COVID19: EU predicts a sharp -7.4% Cyprus recession

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Cyprus is heading for a tough economic recession with GDP growth in 2020 to decline -7.4% while public finances will deteriorate with a -7% deficit, according to the EU.

Inflation is set to remain subdued, domestic demand is expected to fall moderately while exports will plummet, according to the European Commission Spring Economic Forecast for Cyprus.

According to the forecast, Cyprus is set for a -7.4% contraction of GDP this year, followed by 6.1% upswing in 2021.

The fiscal deficit will increase to -7% in 2020 and -1.8% in 2021. Debt to GDP ratio will increase to 115.7% and 105.0% respectively in the two years, inflation at -0.2% and 1% and unemployment at 8.6% and 7.5% for 2020 and 2021.

“Cyprus’ economic activity is heading into a severe contraction in 2020 due to the global outbreak of COVID-19 and the confinement measures that followed,” said the report.

The European Commission said: “external demand for services is set to dip significantly, with tourism expected to be particularly hard hit by the crisis. Domestic demand is also forecast to contract significantly due to the restrictions to consumption and construction activity as well as a drop in confidence.”

The general government budget is expected to record a large deficit and public debt is set to increase as a result before declining again in 2021.

“Cyprus’ recovery from the deep financial and economic crisis of 2013 has been remarkable. By 2017, real GDP had risen above its pre-crisis level. In 2019, economic activity grew by 3.2%.”

“However, the COVID-19 crisis is set to push the economy into a severe recession in 2020, with real GDP forecast to contract by 71⁄2 in 2020 before bouncing back with growth of around 6% in 2021.”

Brussels said the impact of the outbreak and subsequent health-policy responses on economic activity is expected to be “significant” in the second quarter as the outbreak and the lockdown started in mid-March.

“The economy is expected to start a slow recovery towards the end of the second quarter. However, the impact of the crisis on the tourism sector is likely to last longer”.

Tourism will feel impact most

The Commission said the COVID-19 pandemic is expected to “significantly” dampen demand for tourism.

Cyprus is heavily dependent on tourism, as every year the country hosts around 4 million tourists (4.5 times more than its population) and the sector account for more than 20% of GDP.

Imports are expected to evolve in line with final demand, resulting in a contraction in 2020 and a rebound in 2021.

The contribution of net exports to GDP growth is set to be substantially negative in 2020, but to turn positive in 2021.

Private consumption “is set to fall sharply during the lockdown period and to gradually recover in the second half of the year”.

It is expected to fall more than real disposable income, “leading to a surge of savings in 2020, which should normalise in 2021″.

The unemployment rate “is projected to increase, albeit modestly. The fiscal measures adopted are expected to support employment and households’ incomes”.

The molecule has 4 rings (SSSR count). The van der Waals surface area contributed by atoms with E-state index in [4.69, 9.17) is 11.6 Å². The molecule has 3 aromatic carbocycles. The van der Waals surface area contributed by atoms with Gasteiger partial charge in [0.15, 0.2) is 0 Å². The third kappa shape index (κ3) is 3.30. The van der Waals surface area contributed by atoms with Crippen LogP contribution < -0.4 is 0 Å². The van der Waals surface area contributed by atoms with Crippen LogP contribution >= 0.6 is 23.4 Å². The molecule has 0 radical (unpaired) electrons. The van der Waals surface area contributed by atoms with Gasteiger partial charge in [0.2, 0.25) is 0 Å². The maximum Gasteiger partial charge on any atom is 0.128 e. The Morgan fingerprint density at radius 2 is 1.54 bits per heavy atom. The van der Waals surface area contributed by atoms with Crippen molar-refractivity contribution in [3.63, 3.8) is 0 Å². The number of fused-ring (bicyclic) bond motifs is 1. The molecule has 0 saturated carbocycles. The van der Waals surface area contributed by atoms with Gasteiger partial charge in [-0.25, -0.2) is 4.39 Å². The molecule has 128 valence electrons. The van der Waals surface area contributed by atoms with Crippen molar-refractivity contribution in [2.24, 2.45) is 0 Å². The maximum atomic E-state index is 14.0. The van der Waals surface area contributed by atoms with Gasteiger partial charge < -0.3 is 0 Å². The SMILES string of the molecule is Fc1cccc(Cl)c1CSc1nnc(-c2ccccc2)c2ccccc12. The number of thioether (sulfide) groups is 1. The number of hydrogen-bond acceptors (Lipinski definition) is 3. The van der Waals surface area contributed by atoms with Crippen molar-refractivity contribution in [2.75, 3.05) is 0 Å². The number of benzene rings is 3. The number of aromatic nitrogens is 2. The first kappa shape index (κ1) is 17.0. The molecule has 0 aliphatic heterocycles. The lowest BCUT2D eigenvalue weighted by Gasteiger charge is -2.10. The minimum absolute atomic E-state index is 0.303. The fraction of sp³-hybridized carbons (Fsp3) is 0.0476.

Investment in construction “could rebound quickly after the lockdown owing to the pipeline of large and already commenced multi-year projects”.

Public consumption “is the only component of domestic demand that is expected to continue growing in 2020, reflecting the fiscal stimulus measures adopted, increases in the public payroll, and expenditures linked to the national health system”.

Downside Risks

Brussels warned that “downside risks are significant. In addition to the uncertainty surrounding the pandemic and the economic recovery after the lifting of the lockdown measures, the large private and public sector debt overhang increases further downside risks related to a prolonged economic downturn.”

“Moreover, as a small open economy, Cyprus is exposed to external risks related to the economic impact of the pandemic on its main trading partners i.e. the EU, the UK and Russia.”

Headline inflation is forecast to fall from 0.5% in 2019 to -0.2% in 2020, driven by lower energy prices and non-energy industrial goods.

Headline inflation is expected to turn positive again in 2021, at 1%, reflecting increasing food and services prices. This is set to lead to a moderate increase in core inflation.

“The general government balance is forecast to dive into a deficit of 7% of GDP in 2020 after a sizeable surplus of 1.75% GDP in 2019.”

Cyprus’ fiscal performance in 2020 “is projected to be severely affected by falling revenues due to the economic downturn and measures to dampen the social and economic effects of the COVID-19 crisis.”

The Commission believes that in 2021, public finances should improve, with the general government deficit narrowing to 1.75% of GDP, based on the assumption that the measures adopted to fight the pandemic will only have a temporary effect in 2020.

The public debt- to-GDP ratio is set to rise to over 115.5% in 2020 from 95.5% in 2019, before decreasing to 105% in 2021.

Expenditure growth “is projected to surge by 17.5% in 2020 and to decrease by 1.5% in 2021”.

“Spending measures adopted to fight the pandemic (4.3% of GDP), which include wage subsidies, income support for the self-employed, and additional spending to strengthen the healthcare system, are expected to have a temporary effect on public finances in 2020.”

However, the Commission warns that “higher compensation of public employees and the cost of the roll-out of the second phase of National Health Insurance System (NHIS) are projected to increase public expenditure in 2020 and 2021”.

“The projected decrease in revenue in 2020 (-3%) primarily reflects the large expected decrease in tax revenues (-10%).”

Revenue is expected to pick up in 2021 on account of the projected economic recovery.